Thursday, October 12, 2017

Scaled flight tests new experimental aircraft Model 401



Scaled Composites has announced first flight of its newest experimental aircraft, the Model 401 on October 11.

Scaled worked with a proprietary customer to build two vehicles to demonstrate advanced, low-cost manufacturing techniques and to provide aircraft for research flight services to industry partners and the United States government.

The two vehicles were designed to be identical in outer mold line and performance, with each aircraft powered by a single Pratt & Whitney JTD-15D-5D engine with 3,045 pounds of thrust.

Like the RQ-4 Global Hawk surveillance UAV, the Model 401 has a V-tail and engine air intake is placed above the fuselage. The single seat aircraft also have downward wing tip device.

The vehicles are capable of flying Mach 0.6 with a service ceiling of 30,000 feet and have a wingspan of 38 feet and are 38 feet long.

They have an empty weight of 4,000 pounds and a maximum take-off weight of 8,000 pounds with an endurance of up to three hours.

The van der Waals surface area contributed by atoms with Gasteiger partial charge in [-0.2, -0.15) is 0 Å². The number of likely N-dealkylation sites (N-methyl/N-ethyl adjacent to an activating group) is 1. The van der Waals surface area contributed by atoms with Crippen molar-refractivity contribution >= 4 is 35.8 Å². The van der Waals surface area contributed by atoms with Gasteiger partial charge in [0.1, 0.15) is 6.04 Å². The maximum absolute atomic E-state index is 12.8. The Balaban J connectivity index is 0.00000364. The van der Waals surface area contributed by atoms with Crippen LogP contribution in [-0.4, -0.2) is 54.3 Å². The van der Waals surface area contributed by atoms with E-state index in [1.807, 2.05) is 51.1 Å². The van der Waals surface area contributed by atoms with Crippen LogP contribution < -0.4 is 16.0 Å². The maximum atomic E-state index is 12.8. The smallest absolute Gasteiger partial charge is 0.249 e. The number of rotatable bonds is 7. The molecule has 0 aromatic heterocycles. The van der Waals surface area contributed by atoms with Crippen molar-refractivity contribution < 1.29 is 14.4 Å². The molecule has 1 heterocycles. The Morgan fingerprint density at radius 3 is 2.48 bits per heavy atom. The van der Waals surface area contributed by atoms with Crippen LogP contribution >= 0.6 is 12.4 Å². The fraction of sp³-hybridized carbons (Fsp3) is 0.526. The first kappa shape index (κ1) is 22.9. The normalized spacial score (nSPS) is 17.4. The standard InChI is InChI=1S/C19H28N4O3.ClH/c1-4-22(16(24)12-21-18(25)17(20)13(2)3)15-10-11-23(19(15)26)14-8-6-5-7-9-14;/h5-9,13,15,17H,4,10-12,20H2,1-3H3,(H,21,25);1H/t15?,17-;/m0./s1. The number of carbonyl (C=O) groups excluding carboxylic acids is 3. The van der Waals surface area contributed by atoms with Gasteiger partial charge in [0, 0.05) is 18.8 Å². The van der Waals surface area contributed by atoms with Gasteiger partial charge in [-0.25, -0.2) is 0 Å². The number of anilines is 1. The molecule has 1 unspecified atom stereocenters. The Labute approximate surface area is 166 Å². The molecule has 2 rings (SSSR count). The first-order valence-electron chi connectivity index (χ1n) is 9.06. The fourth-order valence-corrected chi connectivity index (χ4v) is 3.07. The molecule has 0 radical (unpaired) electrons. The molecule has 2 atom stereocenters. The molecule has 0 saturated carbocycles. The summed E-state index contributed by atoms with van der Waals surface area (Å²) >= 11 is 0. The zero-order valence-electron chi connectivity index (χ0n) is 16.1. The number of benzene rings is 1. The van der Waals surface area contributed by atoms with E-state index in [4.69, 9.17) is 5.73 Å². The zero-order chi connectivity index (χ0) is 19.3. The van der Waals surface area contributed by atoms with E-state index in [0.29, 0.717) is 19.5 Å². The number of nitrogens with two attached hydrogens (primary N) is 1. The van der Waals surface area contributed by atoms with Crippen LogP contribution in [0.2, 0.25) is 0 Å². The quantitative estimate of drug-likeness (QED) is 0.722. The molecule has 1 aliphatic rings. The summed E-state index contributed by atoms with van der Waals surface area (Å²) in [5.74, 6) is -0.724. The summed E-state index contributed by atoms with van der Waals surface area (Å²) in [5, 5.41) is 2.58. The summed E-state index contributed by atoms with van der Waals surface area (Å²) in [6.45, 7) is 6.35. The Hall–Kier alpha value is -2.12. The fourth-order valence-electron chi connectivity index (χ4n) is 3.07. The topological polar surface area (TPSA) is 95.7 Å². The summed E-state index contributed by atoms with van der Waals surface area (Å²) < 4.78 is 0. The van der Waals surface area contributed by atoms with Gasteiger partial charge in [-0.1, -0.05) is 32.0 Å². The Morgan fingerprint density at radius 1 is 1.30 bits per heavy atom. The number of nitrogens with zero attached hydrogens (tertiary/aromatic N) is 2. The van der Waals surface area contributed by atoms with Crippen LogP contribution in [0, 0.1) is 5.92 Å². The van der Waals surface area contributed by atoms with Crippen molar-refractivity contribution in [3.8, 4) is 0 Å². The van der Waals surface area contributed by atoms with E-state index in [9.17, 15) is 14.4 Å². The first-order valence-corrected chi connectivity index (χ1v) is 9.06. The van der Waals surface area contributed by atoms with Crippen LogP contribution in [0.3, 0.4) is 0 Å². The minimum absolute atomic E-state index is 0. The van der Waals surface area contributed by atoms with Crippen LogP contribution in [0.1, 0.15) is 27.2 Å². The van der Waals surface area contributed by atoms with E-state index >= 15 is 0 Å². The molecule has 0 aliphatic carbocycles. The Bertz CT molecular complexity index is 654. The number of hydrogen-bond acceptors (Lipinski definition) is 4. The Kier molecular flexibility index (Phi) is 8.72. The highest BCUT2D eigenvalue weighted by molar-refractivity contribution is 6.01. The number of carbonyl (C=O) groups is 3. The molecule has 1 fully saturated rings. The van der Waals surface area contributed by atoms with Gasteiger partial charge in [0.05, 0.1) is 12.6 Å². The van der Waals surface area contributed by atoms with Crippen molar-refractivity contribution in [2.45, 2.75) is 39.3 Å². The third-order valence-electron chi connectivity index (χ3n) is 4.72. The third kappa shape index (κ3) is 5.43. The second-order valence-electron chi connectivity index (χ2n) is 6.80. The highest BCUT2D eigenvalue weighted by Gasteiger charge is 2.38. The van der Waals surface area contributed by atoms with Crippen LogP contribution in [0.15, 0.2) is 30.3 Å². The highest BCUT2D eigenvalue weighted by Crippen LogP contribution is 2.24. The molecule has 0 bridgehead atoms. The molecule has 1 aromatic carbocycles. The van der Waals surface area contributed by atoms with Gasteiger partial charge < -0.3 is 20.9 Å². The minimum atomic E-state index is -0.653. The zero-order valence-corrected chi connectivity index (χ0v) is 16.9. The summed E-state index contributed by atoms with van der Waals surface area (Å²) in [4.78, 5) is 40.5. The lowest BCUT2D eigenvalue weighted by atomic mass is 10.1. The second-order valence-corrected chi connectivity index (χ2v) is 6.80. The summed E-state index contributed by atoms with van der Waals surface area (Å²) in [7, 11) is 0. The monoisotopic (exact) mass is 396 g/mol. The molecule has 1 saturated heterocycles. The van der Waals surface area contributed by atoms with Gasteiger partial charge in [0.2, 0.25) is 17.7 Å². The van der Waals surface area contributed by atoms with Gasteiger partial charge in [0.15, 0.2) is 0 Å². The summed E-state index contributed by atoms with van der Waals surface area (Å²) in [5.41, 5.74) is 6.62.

This successful first flight is the beginning of the flight test phase for vehicle number 1. The Scaled team plans to continue envelope expansion on the first aircraft as they move toward first flight of the second Model 401 vehicle.

Now owned by Northrop Grumman, Scaled Composites, LLC is an aerospace and specialty composites development company located in Mojave, California (about 80 miles north of Los Angeles).

Founded by Burt Rutan, Scaled has built an average of one proof-of-concept vehicle per year since its inception in 1983.

The experimental aircraft flown in 2016, the Model 400 was an trainer aircraft, which was intended to compete for U.S. Air Force T-X trainer program, but was cancelled after seven flights.